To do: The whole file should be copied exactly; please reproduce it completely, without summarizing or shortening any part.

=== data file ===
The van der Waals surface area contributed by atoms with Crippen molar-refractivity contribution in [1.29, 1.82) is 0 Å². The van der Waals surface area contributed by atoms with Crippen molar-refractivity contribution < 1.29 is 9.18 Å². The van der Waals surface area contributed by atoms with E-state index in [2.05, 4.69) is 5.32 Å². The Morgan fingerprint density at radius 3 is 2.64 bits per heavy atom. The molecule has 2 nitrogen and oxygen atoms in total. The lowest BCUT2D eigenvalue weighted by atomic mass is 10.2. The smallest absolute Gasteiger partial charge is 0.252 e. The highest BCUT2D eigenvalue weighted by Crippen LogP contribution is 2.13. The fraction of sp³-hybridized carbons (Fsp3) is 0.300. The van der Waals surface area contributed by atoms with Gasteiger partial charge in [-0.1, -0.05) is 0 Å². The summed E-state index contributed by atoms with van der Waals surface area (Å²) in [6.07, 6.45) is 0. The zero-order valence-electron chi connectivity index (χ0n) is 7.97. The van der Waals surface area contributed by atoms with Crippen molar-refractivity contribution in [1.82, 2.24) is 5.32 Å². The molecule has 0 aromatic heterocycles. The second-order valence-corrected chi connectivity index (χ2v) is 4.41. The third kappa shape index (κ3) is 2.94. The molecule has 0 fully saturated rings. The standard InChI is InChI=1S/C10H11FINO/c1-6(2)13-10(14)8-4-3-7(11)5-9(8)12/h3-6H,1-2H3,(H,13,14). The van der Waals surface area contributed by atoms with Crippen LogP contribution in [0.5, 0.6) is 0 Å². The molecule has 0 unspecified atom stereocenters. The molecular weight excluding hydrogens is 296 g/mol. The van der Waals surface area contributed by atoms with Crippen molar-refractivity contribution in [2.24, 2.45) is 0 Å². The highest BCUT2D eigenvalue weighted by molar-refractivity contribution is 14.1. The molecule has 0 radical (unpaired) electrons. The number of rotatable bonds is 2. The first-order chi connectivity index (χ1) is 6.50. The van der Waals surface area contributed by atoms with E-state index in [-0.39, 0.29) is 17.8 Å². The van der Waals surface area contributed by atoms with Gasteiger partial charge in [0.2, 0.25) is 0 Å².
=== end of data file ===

The van der Waals surface area contributed by atoms with Crippen molar-refractivity contribution in [1.29, 1.82) is 0 Å². The van der Waals surface area contributed by atoms with Crippen molar-refractivity contribution < 1.29 is 9.18 Å². The van der Waals surface area contributed by atoms with E-state index in [2.05, 4.69) is 5.32 Å². The Morgan fingerprint density at radius 3 is 2.64 bits per heavy atom. The molecule has 2 nitrogen and oxygen atoms in total. The lowest BCUT2D eigenvalue weighted by atomic mass is 10.2. The smallest absolute Gasteiger partial charge is 0.252 e. The highest BCUT2D eigenvalue weighted by Crippen LogP contribution is 2.13. The fraction of sp³-hybridized carbons (Fsp3) is 0.300. The van der Waals surface area contributed by atoms with Gasteiger partial charge in [-0.1, -0.05) is 0 Å². The summed E-state index contributed by atoms with van der Waals surface area (Å²) in [6.07, 6.45) is 0. The zero-order valence-electron chi connectivity index (χ0n) is 7.97. The van der Waals surface area contributed by atoms with Crippen molar-refractivity contribution in [1.82, 2.24) is 5.32 Å². The molecule has 0 aromatic heterocycles. The second-order valence-corrected chi connectivity index (χ2v) is 4.41. The third kappa shape index (κ3) is 2.94. The molecule has 0 fully saturated rings. The standard InChI is InChI=1S/C10H11FINO/c1-6(2)13-10(14)8-4-3-7(11)5-9(8)12/h3-6H,1-2H3,(H,13,14). The van der Waals surface area contributed by atoms with Crippen LogP contribution in [0.5, 0.6) is 0 Å². The molecule has 0 unspecified atom stereocenters. The molecular weight excluding hydrogens is 296 g/mol. The van der Waals surface area contributed by atoms with Crippen molar-refractivity contribution in [2.24, 2.45) is 0 Å². The highest BCUT2D eigenvalue weighted by molar-refractivity contribution is 14.1. The molecule has 0 radical (unpaired) electrons. The number of rotatable bonds is 2. The first-order chi connectivity index (χ1) is 6.50. The van der Waals surface area contributed by atoms with E-state index in [-0.39, 0.29) is 17.8 Å². The van der Waals surface area contributed by atoms with Gasteiger partial charge in [0.2, 0.25) is 0 Å².